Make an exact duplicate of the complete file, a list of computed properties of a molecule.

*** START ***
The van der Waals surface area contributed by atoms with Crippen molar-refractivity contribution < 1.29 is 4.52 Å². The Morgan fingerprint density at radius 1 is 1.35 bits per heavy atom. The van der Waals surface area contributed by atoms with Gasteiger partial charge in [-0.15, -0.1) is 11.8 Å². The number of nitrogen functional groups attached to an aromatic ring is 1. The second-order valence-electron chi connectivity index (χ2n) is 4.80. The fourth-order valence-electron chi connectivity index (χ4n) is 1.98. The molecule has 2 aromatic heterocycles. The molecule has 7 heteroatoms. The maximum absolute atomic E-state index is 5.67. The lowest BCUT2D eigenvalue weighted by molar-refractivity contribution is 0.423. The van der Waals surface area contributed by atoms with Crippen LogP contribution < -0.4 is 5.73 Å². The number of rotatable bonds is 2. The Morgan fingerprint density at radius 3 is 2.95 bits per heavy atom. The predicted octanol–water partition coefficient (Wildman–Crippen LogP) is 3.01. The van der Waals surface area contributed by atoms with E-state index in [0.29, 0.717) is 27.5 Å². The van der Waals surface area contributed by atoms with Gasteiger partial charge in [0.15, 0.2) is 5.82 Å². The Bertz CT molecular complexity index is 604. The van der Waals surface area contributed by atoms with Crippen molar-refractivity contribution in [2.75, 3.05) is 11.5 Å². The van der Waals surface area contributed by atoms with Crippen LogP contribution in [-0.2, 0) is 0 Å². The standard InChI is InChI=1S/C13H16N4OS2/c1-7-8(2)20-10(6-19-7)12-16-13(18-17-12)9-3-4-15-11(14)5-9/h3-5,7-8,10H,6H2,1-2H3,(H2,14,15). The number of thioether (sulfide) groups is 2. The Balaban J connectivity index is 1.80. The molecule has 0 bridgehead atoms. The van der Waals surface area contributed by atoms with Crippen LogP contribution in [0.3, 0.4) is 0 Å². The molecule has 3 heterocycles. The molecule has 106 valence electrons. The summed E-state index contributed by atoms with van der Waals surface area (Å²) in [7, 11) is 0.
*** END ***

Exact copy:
The van der Waals surface area contributed by atoms with Crippen molar-refractivity contribution < 1.29 is 4.52 Å². The Morgan fingerprint density at radius 1 is 1.35 bits per heavy atom. The van der Waals surface area contributed by atoms with Gasteiger partial charge in [-0.15, -0.1) is 11.8 Å². The number of nitrogen functional groups attached to an aromatic ring is 1. The second-order valence-electron chi connectivity index (χ2n) is 4.80. The fourth-order valence-electron chi connectivity index (χ4n) is 1.98. The molecule has 2 aromatic heterocycles. The molecule has 7 heteroatoms. The maximum absolute atomic E-state index is 5.67. The lowest BCUT2D eigenvalue weighted by molar-refractivity contribution is 0.423. The van der Waals surface area contributed by atoms with Crippen LogP contribution < -0.4 is 5.73 Å². The number of rotatable bonds is 2. The Morgan fingerprint density at radius 3 is 2.95 bits per heavy atom. The predicted octanol–water partition coefficient (Wildman–Crippen LogP) is 3.01. The van der Waals surface area contributed by atoms with E-state index in [0.29, 0.717) is 27.5 Å². The van der Waals surface area contributed by atoms with Gasteiger partial charge in [0.15, 0.2) is 5.82 Å². The Bertz CT molecular complexity index is 604. The van der Waals surface area contributed by atoms with Crippen molar-refractivity contribution in [2.75, 3.05) is 11.5 Å². The van der Waals surface area contributed by atoms with Crippen LogP contribution in [-0.2, 0) is 0 Å². The standard InChI is InChI=1S/C13H16N4OS2/c1-7-8(2)20-10(6-19-7)12-16-13(18-17-12)9-3-4-15-11(14)5-9/h3-5,7-8,10H,6H2,1-2H3,(H2,14,15). The number of thioether (sulfide) groups is 2. The Balaban J connectivity index is 1.80. The molecule has 0 bridgehead atoms. The van der Waals surface area contributed by atoms with Crippen LogP contribution in [0.3, 0.4) is 0 Å². The molecule has 3 heterocycles. The molecule has 106 valence electrons. The summed E-state index contributed by atoms with van der Waals surface area (Å²) in [7, 11) is 0.